Chinese automaker Lifan stops producing in Uruguay and leaves the country

The decision involves dismissing some 60 workers who had been on strike for the past three years, reported the San José newspaper Primera Hora on Wednesday.

Chinese automaker, Chinese automaker Lifan stops producing in Uruguay and leaves the country

RIO DE JANEIRO, BRAZIL – The Chinese automaker Lifan announced that it is leaving the country and will no longer produce vehicles at its industrial plant in San José.

Union leader, Ruben Villafan, told El Observador that the decision was communicated on Monday, October 25, during a meeting at the Ministry of Labor and Social Security (MTSS). Local representatives of the company were present, as well as company authorities from China.

Read also: Check out our coverage on Uruguay

The decision involves dismissing some 60 workers who had been on strike for the past three years, reported the San José newspaper Primera Hora on Wednesday.

Chinese automaker, Chinese automaker Lifan stops producing in Uruguay and leaves the country
Industry sources told El Observador that last year the Chinese automaker added the Geely group as a partner and that the decision is related to the restructuring and new business plans focused on repositioning the brand in the electric vehicle segment (Photo internet reproduction)

The company will have to pay around US$ 600 thousand for this concept but, according to Lifan’s statement to the MTSS, it only has around US$ 100 thousand for the payment of wages. This point caused surprise in the union because since 2018 and to date, the liquidations of another 60 workers have been made normally.

In that line, the company announced that it plans to hold an auction of machinery, spare parts, and merchandise in the industrial plant in November to raise funds. According to Villafan, these goods are worth between US$ 1 million and US$ 1.5 million.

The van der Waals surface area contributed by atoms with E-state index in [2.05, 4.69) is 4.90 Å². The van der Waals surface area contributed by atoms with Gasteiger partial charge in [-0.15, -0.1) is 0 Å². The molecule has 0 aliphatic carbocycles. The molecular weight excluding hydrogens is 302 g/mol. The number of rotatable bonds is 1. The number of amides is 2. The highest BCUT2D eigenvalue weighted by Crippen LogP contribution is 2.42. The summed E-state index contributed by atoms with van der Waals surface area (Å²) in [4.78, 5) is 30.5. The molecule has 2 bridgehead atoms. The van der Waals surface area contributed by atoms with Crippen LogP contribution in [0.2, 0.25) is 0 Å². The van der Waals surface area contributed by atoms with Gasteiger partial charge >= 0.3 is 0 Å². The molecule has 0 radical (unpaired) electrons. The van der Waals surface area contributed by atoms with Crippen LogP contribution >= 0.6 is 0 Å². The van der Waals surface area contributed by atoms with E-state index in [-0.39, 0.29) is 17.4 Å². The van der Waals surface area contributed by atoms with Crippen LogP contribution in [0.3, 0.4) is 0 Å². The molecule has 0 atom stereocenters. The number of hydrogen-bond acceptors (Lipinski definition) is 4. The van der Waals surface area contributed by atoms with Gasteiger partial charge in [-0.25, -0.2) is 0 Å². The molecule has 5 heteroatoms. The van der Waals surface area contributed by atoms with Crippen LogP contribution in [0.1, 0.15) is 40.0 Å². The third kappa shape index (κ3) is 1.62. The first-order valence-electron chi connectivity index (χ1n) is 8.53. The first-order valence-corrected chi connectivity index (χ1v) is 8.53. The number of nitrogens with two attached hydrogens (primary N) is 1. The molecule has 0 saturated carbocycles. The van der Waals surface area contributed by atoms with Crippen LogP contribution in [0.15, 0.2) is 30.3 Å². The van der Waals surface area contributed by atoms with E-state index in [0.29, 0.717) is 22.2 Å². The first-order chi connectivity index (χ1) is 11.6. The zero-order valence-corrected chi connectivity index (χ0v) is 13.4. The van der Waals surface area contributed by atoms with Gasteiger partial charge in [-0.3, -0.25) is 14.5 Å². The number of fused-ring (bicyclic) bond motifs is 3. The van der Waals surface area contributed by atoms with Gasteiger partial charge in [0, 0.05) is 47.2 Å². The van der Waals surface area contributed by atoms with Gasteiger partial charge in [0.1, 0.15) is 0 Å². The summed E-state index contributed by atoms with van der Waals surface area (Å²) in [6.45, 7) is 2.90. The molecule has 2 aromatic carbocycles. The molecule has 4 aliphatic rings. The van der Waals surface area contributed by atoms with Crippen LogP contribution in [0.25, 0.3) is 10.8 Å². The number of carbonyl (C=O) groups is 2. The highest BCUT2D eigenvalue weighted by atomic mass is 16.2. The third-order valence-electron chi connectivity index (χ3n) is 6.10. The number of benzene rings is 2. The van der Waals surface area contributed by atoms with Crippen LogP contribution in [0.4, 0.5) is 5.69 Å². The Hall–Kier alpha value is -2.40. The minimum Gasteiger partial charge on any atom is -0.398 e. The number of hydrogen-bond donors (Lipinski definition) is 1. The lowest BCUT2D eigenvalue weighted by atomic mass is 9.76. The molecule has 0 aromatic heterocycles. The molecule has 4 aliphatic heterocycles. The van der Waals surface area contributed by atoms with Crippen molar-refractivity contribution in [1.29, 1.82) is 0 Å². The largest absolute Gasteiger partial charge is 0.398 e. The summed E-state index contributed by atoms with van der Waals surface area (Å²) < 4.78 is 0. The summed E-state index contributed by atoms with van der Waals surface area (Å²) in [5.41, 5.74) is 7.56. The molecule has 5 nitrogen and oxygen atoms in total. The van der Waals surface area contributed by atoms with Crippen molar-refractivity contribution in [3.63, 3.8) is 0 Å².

A few days ago, a workers’ assembly decided to accept the US$ 100 thousand on the account and to set a date for the rest of the payments to be made. This will be discussed at a new meeting scheduled for the next few hours at the MTSS. According to El Observador, it is expected that the company will officially communicate to the personnel the withdrawal from the country and the reasons for the decision on Friday.

“They had never talked about leaving the country regardless of the difficulties in the region. And it was worse when they told us that they did not have all the assets to pay us. In an auction, we depend on a third party. If everything is not sold, what do we do?” said Villafan. In this context, the workers’ union is planning to ask the Minister of Labor, Pablo Mieres, for a new extension of the unemployment insurance until it can get all the money for the dismissals.

On the other hand, industry sources told El Observador that the Chinese automaker added the Geely group as a partner last year and that the decision is related to the restructuring and new business plans focused on repositioning the brand in the electric vehicle segment.

A HISTORY MARKED BY PROBLEMS IN BRAZIL

Lifan’s plant in Uruguay, inaugurated in 2011, halted its production in mid-2018 due to the loss of competitiveness in the Brazilian market, the leading destination of its exports. At the beginning of 2019, it communicated its decision to stay in the country while waiting for an upturn in regional demand and to negotiate an agreement with assemblers of other brands.

Even at the end of 2019, the automaker closed a strategic alliance with Brilliance Auto, which intended to strengthen its vehicle brand in the region by producing from Uruguay to bet on commercialization in the Brazilian market.

The possibility of assembling electric cars was also discussed, and some of the company’s employees were even trained in this direction. But with the pandemic, none of these plans prospered.

Before the first temporary closure of the plant in 2015, after the collapse of the Brazilian market, Lifan reached an annual production of 6,400 vehicles. The Route 1 plant returned to operation in 2017 with a yearly target of 1,700 cars. Finally, in August 2018, it closed its doors, hit by competitiveness problems and declining sales. At its peak and before several restructurings, it reached nearly 400 workers in its workforce.